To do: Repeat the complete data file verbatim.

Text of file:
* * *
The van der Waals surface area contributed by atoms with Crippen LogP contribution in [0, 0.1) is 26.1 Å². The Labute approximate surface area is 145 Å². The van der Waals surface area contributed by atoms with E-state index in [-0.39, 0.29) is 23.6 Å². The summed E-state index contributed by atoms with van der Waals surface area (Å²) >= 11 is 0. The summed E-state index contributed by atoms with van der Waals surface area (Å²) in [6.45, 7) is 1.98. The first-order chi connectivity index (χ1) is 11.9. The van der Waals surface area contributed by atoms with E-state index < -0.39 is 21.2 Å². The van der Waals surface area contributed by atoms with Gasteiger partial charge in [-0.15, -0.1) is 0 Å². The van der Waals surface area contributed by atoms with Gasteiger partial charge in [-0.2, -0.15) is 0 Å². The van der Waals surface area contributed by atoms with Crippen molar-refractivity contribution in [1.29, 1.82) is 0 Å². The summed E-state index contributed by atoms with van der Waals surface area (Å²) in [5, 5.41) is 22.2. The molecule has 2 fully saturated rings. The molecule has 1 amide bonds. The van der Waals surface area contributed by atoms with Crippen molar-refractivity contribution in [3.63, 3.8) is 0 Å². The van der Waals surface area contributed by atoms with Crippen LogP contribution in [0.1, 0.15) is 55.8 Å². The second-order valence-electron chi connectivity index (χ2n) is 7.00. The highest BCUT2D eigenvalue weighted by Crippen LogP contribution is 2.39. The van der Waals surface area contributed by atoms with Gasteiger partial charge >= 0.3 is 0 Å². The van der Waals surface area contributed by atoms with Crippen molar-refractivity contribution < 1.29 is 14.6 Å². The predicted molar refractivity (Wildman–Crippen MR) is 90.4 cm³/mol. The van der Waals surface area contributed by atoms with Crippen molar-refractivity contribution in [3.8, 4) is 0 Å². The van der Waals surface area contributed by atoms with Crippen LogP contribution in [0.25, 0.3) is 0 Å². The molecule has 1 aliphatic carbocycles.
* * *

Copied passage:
The van der Waals surface area contributed by atoms with Crippen LogP contribution in [0, 0.1) is 26.1 Å². The Labute approximate surface area is 145 Å². The van der Waals surface area contributed by atoms with E-state index in [-0.39, 0.29) is 23.6 Å². The summed E-state index contributed by atoms with van der Waals surface area (Å²) >= 11 is 0. The summed E-state index contributed by atoms with van der Waals surface area (Å²) in [6.45, 7) is 1.98. The first-order chi connectivity index (χ1) is 11.9. The van der Waals surface area contributed by atoms with E-state index < -0.39 is 21.2 Å². The van der Waals surface area contributed by atoms with Gasteiger partial charge in [-0.15, -0.1) is 0 Å². The van der Waals surface area contributed by atoms with Gasteiger partial charge in [-0.2, -0.15) is 0 Å². The van der Waals surface area contributed by atoms with Crippen molar-refractivity contribution in [1.29, 1.82) is 0 Å². The summed E-state index contributed by atoms with van der Waals surface area (Å²) in [5, 5.41) is 22.2. The molecule has 2 fully saturated rings. The molecule has 1 amide bonds. The van der Waals surface area contributed by atoms with Crippen molar-refractivity contribution in [3.63, 3.8) is 0 Å². The van der Waals surface area contributed by atoms with Crippen LogP contribution in [0.1, 0.15) is 55.8 Å². The second-order valence-electron chi connectivity index (χ2n) is 7.00. The highest BCUT2D eigenvalue weighted by Crippen LogP contribution is 2.39. The van der Waals surface area contributed by atoms with Gasteiger partial charge >= 0.3 is 0 Å². The van der Waals surface area contributed by atoms with Crippen molar-refractivity contribution < 1.29 is 14.6 Å². The predicted molar refractivity (Wildman–Crippen MR) is 90.4 cm³/mol. The van der Waals surface area contributed by atoms with Crippen molar-refractivity contribution in [3.8, 4) is 0 Å². The van der Waals surface area contributed by atoms with Crippen LogP contribution in [0.25, 0.3) is 0 Å². The molecule has 1 aliphatic carbocycles.